Although hormonal therapy (HT) inhibits the growth of hormone receptor-positive (HR+) breast and prostate cancers, HT resistance frequently develops within the complex metastatic microenvironment of the host organ (often the bone), a setting poorly recapitulated in 2D culture systems. To address this limitation, we cultured HR+ breast cancer and prostate cancer spheroids and patient-derived organoids in 3D extracellular matrices (ECM) alone or together with bone marrow stromal cells (BMSC). In 3D monocultures, antiestrogens and antiandrogens induced anoikis by abrogating anchorage-independent growth of HR+ cancer cells but exhibited only modest effects against tumor cells residing in the ECM niche. In contrast, BMSC induced hormone-independent growth of breast cancer and prostate cancer spheroids and restored lumen filling in the presence of HR-targeting agents. Molecular and functional characterization of BMSC-induced hormone independence and HT resistance in anchorage-independent cells revealed distinct context-dependent mechanisms. Cocultures of ZR75-1 and LNCaP with BMSCs exhibited paracrine IL6-induced HT resistance via attenuation of HR protein expression, which was reversed by inhibition of IL6 or JAK signaling. Paracrine IL6/JAK/STAT3-mediated HT resistance was confirmed in patient-derived organoids cocultured with BMSCs. Distinctly, MCF7 and T47D spheroids retained ER protein expression in cocultures but acquired redundant compensatory signals enabling anchorage independence via ERK and PI3K bypass cascades activated in a non-IL6-dependent manner. Collectively, these data characterize the pleiotropic hormone-independent mechanisms underlying acquisition and restoration of anchorage-independent growth in HR+ tumors. Combined analysis of tumor and microenvironmental biomarkers in metastatic biopsies of HT-resistant patients can help refine treatment approaches. SIGNIFICANCE: This study uncovers a previously underappreciated dependency of tumor cells on HR signaling for anchorage-independent growth and highlights how the metastatic microenvironment restores this malignant property of cancer cells during hormone therapy.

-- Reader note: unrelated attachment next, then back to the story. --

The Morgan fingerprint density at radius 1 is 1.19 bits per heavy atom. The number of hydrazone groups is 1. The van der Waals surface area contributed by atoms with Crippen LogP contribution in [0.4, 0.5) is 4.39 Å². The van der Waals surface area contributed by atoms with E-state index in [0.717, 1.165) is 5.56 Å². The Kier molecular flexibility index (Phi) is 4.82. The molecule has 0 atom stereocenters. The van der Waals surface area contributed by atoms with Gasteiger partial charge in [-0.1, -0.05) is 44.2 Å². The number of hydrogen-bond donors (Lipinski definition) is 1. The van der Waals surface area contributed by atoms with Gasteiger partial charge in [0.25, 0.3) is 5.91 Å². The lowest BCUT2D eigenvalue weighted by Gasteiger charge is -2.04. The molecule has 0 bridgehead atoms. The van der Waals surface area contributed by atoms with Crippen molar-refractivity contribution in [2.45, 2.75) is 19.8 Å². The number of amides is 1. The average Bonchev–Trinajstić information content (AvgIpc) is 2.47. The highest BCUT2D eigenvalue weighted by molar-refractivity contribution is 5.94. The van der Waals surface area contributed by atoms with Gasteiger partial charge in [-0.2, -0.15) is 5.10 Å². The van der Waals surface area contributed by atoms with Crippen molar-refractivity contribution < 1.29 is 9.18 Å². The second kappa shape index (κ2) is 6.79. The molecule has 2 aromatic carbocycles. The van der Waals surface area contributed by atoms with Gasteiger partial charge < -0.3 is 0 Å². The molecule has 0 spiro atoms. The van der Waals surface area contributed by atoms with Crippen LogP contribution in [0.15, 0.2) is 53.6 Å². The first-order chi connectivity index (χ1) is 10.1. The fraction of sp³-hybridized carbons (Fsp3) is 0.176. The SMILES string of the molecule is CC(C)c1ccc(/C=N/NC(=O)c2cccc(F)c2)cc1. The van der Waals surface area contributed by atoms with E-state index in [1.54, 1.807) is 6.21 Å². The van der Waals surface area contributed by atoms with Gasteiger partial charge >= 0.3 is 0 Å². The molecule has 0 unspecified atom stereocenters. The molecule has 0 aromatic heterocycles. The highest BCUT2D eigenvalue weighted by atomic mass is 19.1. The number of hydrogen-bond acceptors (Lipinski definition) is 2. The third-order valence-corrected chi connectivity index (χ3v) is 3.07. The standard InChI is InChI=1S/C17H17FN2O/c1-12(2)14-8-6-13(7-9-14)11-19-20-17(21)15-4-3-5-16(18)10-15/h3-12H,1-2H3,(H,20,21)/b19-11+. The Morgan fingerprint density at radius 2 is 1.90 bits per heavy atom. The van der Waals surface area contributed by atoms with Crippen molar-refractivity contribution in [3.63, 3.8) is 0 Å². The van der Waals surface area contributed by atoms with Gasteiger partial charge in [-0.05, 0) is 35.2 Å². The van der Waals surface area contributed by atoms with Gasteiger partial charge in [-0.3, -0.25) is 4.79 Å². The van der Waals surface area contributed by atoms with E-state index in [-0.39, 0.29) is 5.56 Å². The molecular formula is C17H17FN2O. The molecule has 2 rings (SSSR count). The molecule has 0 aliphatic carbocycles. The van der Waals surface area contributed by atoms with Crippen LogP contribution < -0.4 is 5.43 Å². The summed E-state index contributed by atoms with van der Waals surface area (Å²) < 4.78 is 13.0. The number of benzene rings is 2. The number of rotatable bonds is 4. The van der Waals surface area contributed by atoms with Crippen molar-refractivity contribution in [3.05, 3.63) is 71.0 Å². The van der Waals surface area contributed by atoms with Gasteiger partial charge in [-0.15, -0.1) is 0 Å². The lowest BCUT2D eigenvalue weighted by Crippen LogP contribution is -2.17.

©2020 American Association for Cancer Research.